Further possible analysis: histology
Avipoxviruses are normally only known as pathogens which cause avian pox in birds. They occur in many different bird species. Susceptibility of domestic and wild birds to avian pox infections is only partly understood. Avipoxviruses are primarily transmitted through insects and aerosols. Breeders also become infected through contaminated animals or food and possible through blood-sucking parasites as well. Introduction into the population mainly happens when buying additional animals or following exhibitions. In wild birds, infection also occurs directly when picking each other’s beaks.
There are different characteristic forms. The cutaneous form is the most common one and is characterised by papular efflorescences of the non-feathered skin areas (eyes, beak, comb, lower legs). Mild forms often develop benign skin tumours (head, legs) as a result of the long convalescence period (weeks/months).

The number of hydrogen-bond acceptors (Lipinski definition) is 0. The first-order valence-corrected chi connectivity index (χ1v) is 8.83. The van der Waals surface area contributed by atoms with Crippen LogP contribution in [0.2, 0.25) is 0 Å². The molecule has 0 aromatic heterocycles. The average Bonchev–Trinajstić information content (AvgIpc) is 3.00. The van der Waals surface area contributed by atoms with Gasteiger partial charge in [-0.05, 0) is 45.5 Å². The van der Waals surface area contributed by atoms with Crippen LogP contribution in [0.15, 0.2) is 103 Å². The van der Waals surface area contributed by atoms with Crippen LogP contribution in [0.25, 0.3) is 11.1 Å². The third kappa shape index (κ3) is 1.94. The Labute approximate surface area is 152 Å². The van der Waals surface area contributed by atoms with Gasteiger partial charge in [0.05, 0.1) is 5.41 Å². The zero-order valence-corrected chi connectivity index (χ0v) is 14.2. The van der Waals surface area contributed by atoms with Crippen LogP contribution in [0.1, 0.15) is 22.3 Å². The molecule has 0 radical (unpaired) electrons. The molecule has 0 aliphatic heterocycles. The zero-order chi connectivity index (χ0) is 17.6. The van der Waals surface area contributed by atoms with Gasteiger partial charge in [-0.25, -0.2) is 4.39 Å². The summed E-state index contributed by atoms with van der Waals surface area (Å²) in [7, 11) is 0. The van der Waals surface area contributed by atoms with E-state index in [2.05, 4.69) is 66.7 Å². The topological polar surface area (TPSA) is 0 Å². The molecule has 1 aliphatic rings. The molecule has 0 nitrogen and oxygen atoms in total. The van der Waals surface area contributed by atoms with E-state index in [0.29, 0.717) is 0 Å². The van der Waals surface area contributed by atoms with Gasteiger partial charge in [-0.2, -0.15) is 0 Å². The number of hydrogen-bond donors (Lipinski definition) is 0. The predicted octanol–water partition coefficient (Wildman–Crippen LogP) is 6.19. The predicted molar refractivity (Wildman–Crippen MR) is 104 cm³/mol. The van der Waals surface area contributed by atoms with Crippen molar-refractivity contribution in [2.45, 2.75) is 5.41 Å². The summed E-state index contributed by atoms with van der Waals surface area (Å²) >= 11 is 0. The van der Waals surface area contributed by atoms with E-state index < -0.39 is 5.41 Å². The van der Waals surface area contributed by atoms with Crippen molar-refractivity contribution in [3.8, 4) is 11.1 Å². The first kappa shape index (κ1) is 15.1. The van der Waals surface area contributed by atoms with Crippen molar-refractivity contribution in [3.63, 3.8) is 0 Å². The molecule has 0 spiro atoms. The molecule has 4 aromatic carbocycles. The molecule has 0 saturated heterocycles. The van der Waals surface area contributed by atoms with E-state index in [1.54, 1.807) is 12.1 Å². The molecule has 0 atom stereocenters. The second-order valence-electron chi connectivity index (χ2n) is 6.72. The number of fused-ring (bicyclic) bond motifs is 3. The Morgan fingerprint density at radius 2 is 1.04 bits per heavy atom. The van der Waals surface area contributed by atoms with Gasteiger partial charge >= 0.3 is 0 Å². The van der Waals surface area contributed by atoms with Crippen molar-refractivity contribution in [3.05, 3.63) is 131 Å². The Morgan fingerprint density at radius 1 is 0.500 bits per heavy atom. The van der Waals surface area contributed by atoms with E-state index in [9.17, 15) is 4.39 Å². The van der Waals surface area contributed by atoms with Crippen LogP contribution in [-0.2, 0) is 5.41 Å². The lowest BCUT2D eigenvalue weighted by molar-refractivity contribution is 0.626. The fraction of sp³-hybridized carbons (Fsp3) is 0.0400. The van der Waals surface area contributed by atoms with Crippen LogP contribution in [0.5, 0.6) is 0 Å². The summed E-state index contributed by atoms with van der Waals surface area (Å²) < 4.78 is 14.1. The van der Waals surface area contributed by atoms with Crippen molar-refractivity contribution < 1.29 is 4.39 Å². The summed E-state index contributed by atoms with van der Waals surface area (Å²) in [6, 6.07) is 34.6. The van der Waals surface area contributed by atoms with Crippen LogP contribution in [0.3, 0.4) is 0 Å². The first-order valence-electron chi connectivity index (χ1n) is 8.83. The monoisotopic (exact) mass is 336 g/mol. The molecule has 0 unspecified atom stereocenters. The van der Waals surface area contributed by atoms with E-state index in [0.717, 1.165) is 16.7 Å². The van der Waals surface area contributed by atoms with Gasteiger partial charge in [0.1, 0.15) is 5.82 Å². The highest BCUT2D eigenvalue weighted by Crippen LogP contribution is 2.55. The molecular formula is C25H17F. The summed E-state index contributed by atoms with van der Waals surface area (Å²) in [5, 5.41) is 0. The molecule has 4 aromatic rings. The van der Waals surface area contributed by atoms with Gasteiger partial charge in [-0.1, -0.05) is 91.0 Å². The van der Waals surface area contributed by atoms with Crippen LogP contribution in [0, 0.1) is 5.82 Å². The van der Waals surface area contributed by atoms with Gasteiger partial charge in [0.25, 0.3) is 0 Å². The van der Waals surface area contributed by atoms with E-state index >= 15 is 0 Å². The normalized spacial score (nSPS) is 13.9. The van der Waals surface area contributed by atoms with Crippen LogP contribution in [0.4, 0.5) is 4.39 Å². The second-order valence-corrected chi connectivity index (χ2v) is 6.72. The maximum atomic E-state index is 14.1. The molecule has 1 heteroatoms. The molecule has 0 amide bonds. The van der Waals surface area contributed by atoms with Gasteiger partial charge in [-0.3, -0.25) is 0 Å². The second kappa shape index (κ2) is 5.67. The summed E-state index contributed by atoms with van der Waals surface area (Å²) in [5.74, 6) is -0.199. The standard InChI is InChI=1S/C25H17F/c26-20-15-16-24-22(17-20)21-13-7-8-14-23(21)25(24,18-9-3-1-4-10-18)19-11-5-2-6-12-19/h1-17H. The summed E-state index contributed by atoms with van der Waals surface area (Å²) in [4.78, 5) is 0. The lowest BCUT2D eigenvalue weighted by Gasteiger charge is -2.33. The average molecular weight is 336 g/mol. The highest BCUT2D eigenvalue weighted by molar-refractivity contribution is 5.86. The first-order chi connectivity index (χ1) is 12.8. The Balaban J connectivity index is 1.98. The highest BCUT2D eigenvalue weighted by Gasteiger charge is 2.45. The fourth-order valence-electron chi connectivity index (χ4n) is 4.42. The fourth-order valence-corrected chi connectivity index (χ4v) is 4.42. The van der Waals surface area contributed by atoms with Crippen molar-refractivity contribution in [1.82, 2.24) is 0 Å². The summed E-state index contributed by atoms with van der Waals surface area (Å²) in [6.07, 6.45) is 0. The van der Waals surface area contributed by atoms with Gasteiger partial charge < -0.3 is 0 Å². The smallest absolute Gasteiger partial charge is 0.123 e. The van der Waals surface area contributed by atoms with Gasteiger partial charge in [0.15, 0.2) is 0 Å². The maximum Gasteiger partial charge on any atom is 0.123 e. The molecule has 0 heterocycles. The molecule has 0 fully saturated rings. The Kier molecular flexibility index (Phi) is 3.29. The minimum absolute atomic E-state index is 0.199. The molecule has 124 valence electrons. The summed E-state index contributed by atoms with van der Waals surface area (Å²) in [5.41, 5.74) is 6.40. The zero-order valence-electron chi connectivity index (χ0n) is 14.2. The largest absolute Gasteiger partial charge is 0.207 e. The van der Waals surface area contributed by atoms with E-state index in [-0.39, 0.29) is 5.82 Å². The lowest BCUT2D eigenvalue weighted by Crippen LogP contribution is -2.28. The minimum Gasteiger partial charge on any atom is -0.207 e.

The mucous form is characterised by similar lesions on the mucosa of the beak cavity, tongue, pharynx or larynx (fowlpox/diphtheria). The septicaemic form typically displays general symptoms such as ruffled feathers, somnolence, cyanosis and anorexia without exterior pox lesions. Avian pox infections are usually not fatal (exception: canarypox => often fatal). In Germany, there is an obligation to notify the authorities when avipoxviruses are detected.